Review – Norco
I’ve been playing point-and-click adventures for decades. My love of the genre started with sierra’s King’s Quest series, and has continued until present day. They’re not all winners, but there have been plenty that have managed to leave their imprint on my mind over the years, such as the beloved Monkey Island series, Lost in Play, and darkly whimsical Röki. I was immediately intrigued by the trailer I saw for Norco, the debut game for indie developer, Geography of Robots. It piqued my curiosty, mainly because of its striking art style and odd premise. I decided to give it a shot, and have never wondered more in my life as to what the hell I just played.
As I’ve said, the premise is pretty bizarre. Set in an alternate version of Norco, Louisiana, our protagonist learns that her brother is missing after their mother’s passing. You travel back to your childhood home, searching for clues as to your brother’s whereabouts. Along the way, she’ll join up with a motley cast of characters, including (but not limited to) rogue security android, a staring toy monkey, and a drunken detective in clown makeup. I swear, I’m not making any of this up.
Norco has a truly unique blending of its tone and genres. It starts off as a family drama, twists into a mystery, then becomes a sci-fi adventure, before finally dissolving into a tale that’s bat shit crazy. It’s a game that could have very easily become a gigantic mess, but somehow, it works. I don’t want to go into specifics about its storyline or wide array of colorful characters, as I do think it’s best if you go in knowing as little about what it’s actually about as possible. All I can say is buckle up for one crazy ride!
As far as the gameplay, Norco is your standard point-and-click adventure, with some occasional minigames thrown in. None of the minigames are terribly complex, or even remotely difficult, but they do offer a nice change in the traditional point-and-click formula. The minigames are just as strange as the rest of the game, with turn-based brawls being the most normal of the bunch. The rest range from things like having a staring contest with cats and toy monkeys, to guiding a small boat through the swamps during a stage play narrated by an alligator shadow puppet. Once again, I’m not making any of this up.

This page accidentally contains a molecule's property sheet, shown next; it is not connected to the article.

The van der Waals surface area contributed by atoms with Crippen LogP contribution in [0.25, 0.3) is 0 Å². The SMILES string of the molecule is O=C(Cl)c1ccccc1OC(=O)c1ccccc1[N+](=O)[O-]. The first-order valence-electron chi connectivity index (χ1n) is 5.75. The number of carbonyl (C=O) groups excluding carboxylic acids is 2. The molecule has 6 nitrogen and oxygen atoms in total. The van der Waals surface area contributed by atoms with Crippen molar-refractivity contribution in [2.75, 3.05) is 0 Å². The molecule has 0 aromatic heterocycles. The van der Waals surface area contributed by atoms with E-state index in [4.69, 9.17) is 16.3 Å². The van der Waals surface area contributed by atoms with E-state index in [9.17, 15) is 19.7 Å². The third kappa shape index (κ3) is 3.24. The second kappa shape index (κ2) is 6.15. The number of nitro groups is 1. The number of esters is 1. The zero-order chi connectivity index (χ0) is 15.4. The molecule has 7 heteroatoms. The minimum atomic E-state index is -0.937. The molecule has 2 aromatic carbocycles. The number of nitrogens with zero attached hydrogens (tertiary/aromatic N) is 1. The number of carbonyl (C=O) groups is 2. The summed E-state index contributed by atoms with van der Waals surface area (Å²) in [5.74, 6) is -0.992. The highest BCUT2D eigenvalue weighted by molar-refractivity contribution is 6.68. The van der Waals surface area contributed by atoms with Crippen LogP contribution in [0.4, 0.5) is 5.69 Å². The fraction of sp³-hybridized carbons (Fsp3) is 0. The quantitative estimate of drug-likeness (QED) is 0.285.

Norco‘s central concept might be off the rails crazy, but it’s art design is stellar. It has some of the most gorgeous pixel art I’ve ever seen. It doesn’t necessarily adopt the classic pixel art approach found in games like Unusual Findings, but rather creates a somewhat more realistic looking game through its art design. You can really see the grime and filth that covers just about everyone and everything in this dilapidated, alternative version of Louisiana.
Even the character models are striking, being twisted takes on human models. The android, Million, is by far the most beautiful character in the game, whereas the shady Santa you can find begging for money will give you nightmares. My only minor gripe is that the cursor, as well as some of the effects in the minigames, are so rudimentary that they provide a stark contrast to the otherwise immaculate visuals.
The sound design is another standout, most specifically its soundtrack. Gewgawly I’s post-industrial electronica score pairs perfectly with Norco‘s whole Southern Gothic aesthetic. It’s tense, and melancholic, like most of the game itself. A few of the tunes stuck with me for a while after playing, which is telling to just how impactful the score is.
I knew I was going to in for an interesting ride when I started Norco, but I had no idea just how insane it would get. I do honestly mean insane, but in the best of ways. I’ve never had a game make me ask “what the hell is going on?” quite as much as Norco. It’s an incredibly sorrowful tale that borders on being straight up depressing at times, despite its wacky characters, but shockingly, I still found myself enjoying it. It’s bizarre concepts and bonkers story kept me captivated until the very end. I highly recommend it to fans of the genre, just try to go in as blind as possible.
The pixel art is absolutely remarkable. My only minor gripe is that the cursor, as well as some of the effects in the minigames, a almost too rudimentary.
Your standard point-and-click fare with some occasionally, incredibly simple minigames. Norco is much more about the journey, than overly complex gameplay.
The soundtrack pairs perfectly with Norco‘s whole Southern Gothic, electronica aesthetic.
Fun Factor: 8.0
The story goes from intriguing to absolutely bonkers. I had to keep playing to see where it was going.
Final Verdict: 8.5
Norco is available now on PC, PS4, PS5, Xbox One, and Xbox Series S/X.
Reviewed on PS5.
A copy of Norco was provided by the publisher.